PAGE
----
Since a Home Equity Conversion Mortgage (HECM) line of credit, unlike regular lines of credit, is non-terminable, a reverse mortgage can provide access to an “invaluable tool” for income planning and helping to grow a spouse’s wealth regardless of an individual’s wealth received or other heirs.
This is according to Guy Paredes, a professional financial planner who specializes in what he calls “retirement planning” through his New Jersey-based firm Rockdale Financial Services. Paredes describes his way of understanding the potential planning benefits of a reverse mortgage for clients in a column he wrote for The Register, the official magazine of the International Association of Registered Financial Consultants (IARFC).
“In my recent studies on the subject, I have learned how valuable this strategy can be when used early and in retirement,” Paredes writes in his column. “What is remarkable is that no payments are required, so the cash flow is not reduced.”
Paredes goes on to list 12 possible uses of a HECM in retirement planning over the remainder of the column, including its use to pay off an ongoing mortgage and boost existing cash flow; Used to cover “essential retirement costs” including property taxes and utility bills; and the use of an HECM line of credit to avoid the risk of a series of returns in falling markets. Financial planners, including Dr. Wade Pfau, have previously described this method as a way to avoid investing until the market recovers.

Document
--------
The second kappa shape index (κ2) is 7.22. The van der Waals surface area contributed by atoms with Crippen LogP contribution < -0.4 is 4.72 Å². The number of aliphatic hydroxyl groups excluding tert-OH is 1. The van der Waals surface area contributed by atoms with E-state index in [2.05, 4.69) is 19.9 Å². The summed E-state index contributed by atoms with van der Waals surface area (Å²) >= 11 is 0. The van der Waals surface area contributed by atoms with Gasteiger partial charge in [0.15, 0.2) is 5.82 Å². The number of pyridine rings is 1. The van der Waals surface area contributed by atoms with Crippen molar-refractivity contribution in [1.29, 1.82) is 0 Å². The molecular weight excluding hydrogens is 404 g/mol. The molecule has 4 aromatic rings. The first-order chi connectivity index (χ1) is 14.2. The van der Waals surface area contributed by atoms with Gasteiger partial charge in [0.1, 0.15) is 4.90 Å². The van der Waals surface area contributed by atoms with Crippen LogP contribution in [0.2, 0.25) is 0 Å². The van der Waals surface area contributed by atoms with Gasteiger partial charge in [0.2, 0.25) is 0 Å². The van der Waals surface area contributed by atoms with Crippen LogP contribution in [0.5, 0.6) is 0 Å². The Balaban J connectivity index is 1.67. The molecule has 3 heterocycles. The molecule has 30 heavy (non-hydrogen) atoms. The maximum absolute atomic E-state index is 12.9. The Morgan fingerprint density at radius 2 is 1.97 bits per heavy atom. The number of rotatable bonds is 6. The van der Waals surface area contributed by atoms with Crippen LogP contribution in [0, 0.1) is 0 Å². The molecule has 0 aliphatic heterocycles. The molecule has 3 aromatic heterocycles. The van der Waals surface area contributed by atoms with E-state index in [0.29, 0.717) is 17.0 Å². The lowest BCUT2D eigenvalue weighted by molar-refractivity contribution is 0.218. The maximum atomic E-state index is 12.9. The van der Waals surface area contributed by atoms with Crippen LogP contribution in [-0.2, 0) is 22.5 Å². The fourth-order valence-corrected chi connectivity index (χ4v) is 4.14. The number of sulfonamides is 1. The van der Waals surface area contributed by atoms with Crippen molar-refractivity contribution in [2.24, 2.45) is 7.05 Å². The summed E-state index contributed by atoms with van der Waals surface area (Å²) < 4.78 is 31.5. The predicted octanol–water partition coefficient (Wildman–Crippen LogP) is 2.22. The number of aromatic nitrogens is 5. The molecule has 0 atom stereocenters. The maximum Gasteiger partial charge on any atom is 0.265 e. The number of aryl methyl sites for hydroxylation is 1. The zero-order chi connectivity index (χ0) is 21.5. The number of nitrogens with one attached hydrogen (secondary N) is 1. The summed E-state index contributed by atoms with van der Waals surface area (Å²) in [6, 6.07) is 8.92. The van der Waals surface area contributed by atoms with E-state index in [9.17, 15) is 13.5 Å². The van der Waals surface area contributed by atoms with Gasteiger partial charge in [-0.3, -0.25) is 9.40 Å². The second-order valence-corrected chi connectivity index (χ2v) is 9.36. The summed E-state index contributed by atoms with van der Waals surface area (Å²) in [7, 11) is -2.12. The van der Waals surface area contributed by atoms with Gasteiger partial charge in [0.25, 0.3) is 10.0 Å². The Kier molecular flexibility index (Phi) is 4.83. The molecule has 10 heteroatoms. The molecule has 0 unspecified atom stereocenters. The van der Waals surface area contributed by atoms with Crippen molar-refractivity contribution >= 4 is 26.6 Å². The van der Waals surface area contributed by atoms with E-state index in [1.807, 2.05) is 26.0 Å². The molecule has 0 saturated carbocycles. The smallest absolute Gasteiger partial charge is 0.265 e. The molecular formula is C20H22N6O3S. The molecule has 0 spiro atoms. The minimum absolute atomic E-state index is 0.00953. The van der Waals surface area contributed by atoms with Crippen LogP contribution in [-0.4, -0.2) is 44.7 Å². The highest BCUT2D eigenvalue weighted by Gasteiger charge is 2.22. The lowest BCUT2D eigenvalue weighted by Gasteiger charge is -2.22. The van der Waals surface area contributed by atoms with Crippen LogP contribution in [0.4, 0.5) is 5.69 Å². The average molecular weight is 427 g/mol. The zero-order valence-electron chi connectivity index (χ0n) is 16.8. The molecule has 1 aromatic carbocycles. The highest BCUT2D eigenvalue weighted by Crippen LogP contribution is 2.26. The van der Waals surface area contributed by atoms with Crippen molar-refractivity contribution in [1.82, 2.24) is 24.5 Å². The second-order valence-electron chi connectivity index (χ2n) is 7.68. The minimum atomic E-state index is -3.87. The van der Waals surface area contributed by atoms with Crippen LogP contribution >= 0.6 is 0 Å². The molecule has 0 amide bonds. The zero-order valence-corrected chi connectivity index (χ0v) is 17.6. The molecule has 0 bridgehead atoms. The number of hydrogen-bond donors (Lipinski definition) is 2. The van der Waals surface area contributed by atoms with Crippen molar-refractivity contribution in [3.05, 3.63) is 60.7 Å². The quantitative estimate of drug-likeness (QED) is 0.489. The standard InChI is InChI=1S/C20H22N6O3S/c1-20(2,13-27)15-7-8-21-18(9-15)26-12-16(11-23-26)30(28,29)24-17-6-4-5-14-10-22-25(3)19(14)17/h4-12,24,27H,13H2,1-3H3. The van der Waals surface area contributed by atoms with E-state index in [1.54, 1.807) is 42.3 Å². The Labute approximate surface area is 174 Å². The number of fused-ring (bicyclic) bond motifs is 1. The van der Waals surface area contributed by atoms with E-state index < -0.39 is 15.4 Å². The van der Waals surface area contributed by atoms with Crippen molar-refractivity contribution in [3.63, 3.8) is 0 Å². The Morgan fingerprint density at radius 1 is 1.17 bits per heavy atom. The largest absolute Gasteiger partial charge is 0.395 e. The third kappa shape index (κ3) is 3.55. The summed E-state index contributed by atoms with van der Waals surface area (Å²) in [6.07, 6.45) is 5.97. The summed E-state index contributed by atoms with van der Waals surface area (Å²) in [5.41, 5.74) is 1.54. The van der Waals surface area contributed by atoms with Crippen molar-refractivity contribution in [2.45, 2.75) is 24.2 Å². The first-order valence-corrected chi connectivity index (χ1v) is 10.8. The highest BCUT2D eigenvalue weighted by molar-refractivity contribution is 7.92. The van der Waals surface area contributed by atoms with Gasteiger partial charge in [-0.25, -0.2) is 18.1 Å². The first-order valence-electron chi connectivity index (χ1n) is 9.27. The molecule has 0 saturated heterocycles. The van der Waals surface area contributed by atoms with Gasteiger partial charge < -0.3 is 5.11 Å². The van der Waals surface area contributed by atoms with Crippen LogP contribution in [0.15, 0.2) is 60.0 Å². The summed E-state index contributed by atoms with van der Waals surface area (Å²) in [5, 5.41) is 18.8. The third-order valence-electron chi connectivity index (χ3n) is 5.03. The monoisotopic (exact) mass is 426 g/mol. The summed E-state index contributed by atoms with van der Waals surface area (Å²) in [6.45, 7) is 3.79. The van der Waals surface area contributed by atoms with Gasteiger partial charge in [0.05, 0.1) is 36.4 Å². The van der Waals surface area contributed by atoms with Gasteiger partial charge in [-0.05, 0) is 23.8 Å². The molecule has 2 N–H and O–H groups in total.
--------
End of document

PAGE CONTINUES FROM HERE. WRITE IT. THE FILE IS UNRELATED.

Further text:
A reverse mortgage can also be used in place of social security benefits if someone wants to defer these benefits until they’re older; and Paredes also indirectly cites the HECM for Purchase (H4P) program, which uses a reverse mortgage to help finance a new home purchase.
While using your home as an asset can be a difficult decision for some, thinking of your home as a “dead asset” can also be short-sighted, especially if it could explore unconventional cash flow options, he says.
“For many people, their home is one of their most valuable assets and shouldn’t be viewed as a ‘dead good’,” he says. “[There are] great ways to capitalize on this asset and use it to your best advantage. “
While not everyone will qualify for an HECM and there are certain restrictions on such loans with a select number of homeowners associations (HOAs), it is nonetheless a worthwhile option for those able or willing to complete the required educational processes with a reverse mortgage to go through counselors as approved by the Federal Housing Administration (FHA), he writes.
Further information can be found on the latest edition of the IARFC magazine “Register”.